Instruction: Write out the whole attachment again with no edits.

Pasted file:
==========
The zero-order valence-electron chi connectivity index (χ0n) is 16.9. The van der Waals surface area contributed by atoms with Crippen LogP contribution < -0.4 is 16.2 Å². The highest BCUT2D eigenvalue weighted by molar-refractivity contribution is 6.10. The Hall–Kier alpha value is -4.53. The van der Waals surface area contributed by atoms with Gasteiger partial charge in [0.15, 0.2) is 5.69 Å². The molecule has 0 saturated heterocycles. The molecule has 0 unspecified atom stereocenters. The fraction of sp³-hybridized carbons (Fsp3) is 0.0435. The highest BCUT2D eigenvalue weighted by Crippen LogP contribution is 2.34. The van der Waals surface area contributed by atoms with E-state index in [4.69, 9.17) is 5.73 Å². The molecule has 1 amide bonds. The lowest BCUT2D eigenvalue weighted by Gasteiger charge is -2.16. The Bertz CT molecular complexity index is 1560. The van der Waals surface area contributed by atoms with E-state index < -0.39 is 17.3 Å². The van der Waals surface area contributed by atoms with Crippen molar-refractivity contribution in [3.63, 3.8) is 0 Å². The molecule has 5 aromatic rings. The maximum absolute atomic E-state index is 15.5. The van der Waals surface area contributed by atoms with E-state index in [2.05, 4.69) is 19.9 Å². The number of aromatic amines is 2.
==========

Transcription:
The zero-order valence-electron chi connectivity index (χ0n) is 16.9. The van der Waals surface area contributed by atoms with Crippen LogP contribution < -0.4 is 16.2 Å². The highest BCUT2D eigenvalue weighted by molar-refractivity contribution is 6.10. The Hall–Kier alpha value is -4.53. The van der Waals surface area contributed by atoms with Gasteiger partial charge in [0.15, 0.2) is 5.69 Å². The molecule has 0 saturated heterocycles. The molecule has 0 unspecified atom stereocenters. The fraction of sp³-hybridized carbons (Fsp3) is 0.0435. The highest BCUT2D eigenvalue weighted by Crippen LogP contribution is 2.34. The van der Waals surface area contributed by atoms with E-state index in [4.69, 9.17) is 5.73 Å². The molecule has 1 amide bonds. The lowest BCUT2D eigenvalue weighted by Gasteiger charge is -2.16. The Bertz CT molecular complexity index is 1560. The van der Waals surface area contributed by atoms with E-state index < -0.39 is 17.3 Å². The van der Waals surface area contributed by atoms with Crippen molar-refractivity contribution in [3.63, 3.8) is 0 Å². The molecule has 5 aromatic rings. The maximum absolute atomic E-state index is 15.5. The van der Waals surface area contributed by atoms with E-state index in [2.05, 4.69) is 19.9 Å². The number of aromatic amines is 2.